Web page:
7Rotate About Arbitrary Point Say you wish to rotate about the point (a,b)You know how to rotate about (0,0)Translate so that (a,b) is at (0,0)x’=x–a, y’=y–bRotatex”=(x-a)cos-(y-b)sin, y”=(x-a)sin+(y-b)cosTranslate back againxf=x”+a, yf=y”+b
8Scaling an Object not at the Origin What happens if you apply the scaling transformation to an object not at the origin?Based on the rotating about a point composition, what should you do to resize an object about its own center?
9Back to Rotation About a Pt Say R is the rotation matrix to apply, and p is the point about which to rotateTranslation to Origin:Rotation:Translate back:The translation component of the composite transformation involves the rotation matrix. What a mess!
10Homogeneous Coordinates Use three numbers to represent a point(x,y)=(wx,wy,w) for any constant w0Typically, (x,y) becomes (x,y,1)To go backwards, divide by wTranslation can now be done with matrix multiplication!
12Homogeneous Transform Advantages Unified view of transformation as matrix multiplicationEasier in hardware and softwareTo compose transformations, simply multiply matricesOrder matters: AB is generally not the same as BAAllows for non-affine transformations:Perspective projections!Bends, tapers, many others
13Directions vs. Points We have been talking about transforming points Directions are also important in graphicsViewing directionsNormal vectorsRay directionsDirections are represented by vectors, like points, and can be transformed, but not like points(1,1)(-2,-1)
14Transforming Directions Say I define a direction as the difference of two points: d=a–bThis represents the direction of the line between two pointsNow I translate the points by the same amount: a’=a+t, b’=b+tHow should I transform d?
15Homogeneous Directions Translation does not affect directions!Homogeneous coordinates give us a very clean way of handling thisThe direction (x,y) becomes the homogeneous direction (x,y,0)The correct thing happens for rotation and scaling alsoScaling changes the length of the vector, but not the directionNormal vectors are slightly different – we’ll see more later
163D Transformations Homogeneous coordinates: (x,y,z)=(wx,wy,wz,w) Transformations are now represented as 4x4 matricesTypical graphics packages allow for specification of translation, rotation, scaling and arbitrary matricesOpenGL: glTranslate[fd], glRotate[fd], glScale[fd], glMultMatrix[fd]
183D RotationRotation in 3D is about an axis in 3D space passing through the originUsing a matrix representation, any matrix with an orthonormal top-left 3x3 sub-matrix is a rotationRows are mutually orthogonal (0 dot product)Determinant is 1Implies columns are also orthogonal, and that the transpose is equal to the inverse
20Problems with Rotation Matrices Specifying a rotation really only requires 3 numbersAxis is a unit vector, so requires 2 numbersAngle to rotate is third numberRotation matrix has a large amount of redundancyOrthonormal constraints reduce degrees of freedom back down to 3Keeping a matrix orthonormal is difficult when transformations are combinedRotations are a very complex subject, and a detailed discussion is way beyond the scope of this course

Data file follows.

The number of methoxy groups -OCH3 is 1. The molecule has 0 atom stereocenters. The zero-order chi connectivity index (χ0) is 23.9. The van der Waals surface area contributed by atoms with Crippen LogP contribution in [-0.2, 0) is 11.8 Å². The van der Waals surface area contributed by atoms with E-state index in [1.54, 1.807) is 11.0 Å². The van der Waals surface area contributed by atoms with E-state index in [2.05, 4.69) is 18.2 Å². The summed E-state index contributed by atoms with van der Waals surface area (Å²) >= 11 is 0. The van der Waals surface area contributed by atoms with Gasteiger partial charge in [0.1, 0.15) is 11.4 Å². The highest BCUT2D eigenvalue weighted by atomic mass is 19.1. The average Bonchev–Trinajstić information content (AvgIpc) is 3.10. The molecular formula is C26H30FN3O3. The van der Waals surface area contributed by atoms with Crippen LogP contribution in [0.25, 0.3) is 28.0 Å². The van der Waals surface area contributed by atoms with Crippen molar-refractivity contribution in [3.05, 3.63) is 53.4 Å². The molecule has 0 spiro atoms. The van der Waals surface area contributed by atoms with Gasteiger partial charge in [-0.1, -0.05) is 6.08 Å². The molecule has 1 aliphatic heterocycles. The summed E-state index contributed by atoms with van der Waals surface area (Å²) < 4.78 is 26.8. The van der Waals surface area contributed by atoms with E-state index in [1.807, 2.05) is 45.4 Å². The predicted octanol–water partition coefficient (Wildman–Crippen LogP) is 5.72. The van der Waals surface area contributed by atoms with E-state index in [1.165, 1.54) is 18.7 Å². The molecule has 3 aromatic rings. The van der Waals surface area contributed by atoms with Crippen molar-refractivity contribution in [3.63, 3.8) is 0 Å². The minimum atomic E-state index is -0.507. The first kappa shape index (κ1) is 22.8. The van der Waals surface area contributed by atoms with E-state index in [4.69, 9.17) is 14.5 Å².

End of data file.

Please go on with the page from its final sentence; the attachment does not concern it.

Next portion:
21Alternative Representations Specify the axis and the angle (OpenGL method)Hard to compose multiple rotationsEuler angles: Specify how much to rotate about X, then how much about Y, then how much about ZHard to think about, and hard to composeAny three axes will do e.g. X,Y,XSpecify the axis, scaled by the angleOnly 3 numbers, called the exponential mapQuaternions
22Quaternions 4-vector related to axis and angle, unit magnitude Rotation about axis (nx,ny,nz) by angle :Reasonably easy to composeReasonably easy to go to/from rotation matrixOnly normalized quaternions represent rotations, but you can normalize them just like vectors, so it isn’t a problemEasy to perform spherical interpolation
23Other Rotation Issues Rotation is about an axis at the origin For rotation about an arbitrary axis, use the same trick as in 2D: Translate the axis to the origin, rotate, and translate back againRotation is not commutativeRotation order mattersExperiment to convince yourself of this
24Transformation Leftovers Scale, shear etc extend naturally from 2D to 3DRotation and Translation are the rigid-body transformations:Do not change lengths or angles, so a body does not deform when transformed
25Modeling 101For the moment assume that all geometry consists of points, lines and facesLine: A segment between two endpointsFace: A planar area bounded by line segmentsAny face can be triangulated (broken into triangles)
26Modeling and OpenGLIn OpenGL, all geometry is specified by stating which type of object and then giving the vertices that define itglBegin(…) …glEnd()glVertex[fdv]Three or four components (regular or homogeneous)Float, double or vector (eg float)Chapter 2 of the red book
27RenderingGenerate an image showing the contents of some region of spaceThe region is called the view volume, and it is defined by the userDetermine where each object should go in the imageViewing, ProjectionDetermine which pixels should be filledRasterizationDetermine which object is in front at each pixelHidden surface elimination, Hidden surface removal, VisibilityDetermine what color it isLighting, Shading
28Graphics PipelineGraphics hardware employs a sequence of coordinate systemsThe location of the geometry is expressed in each coordinate system in turn, and modified along the wayThe movement of geometry through these spaces is considered a pipelineLocal Coordinate SpaceWorld Coordinate SpaceView SpaceCanonical View VolumeDisplay Space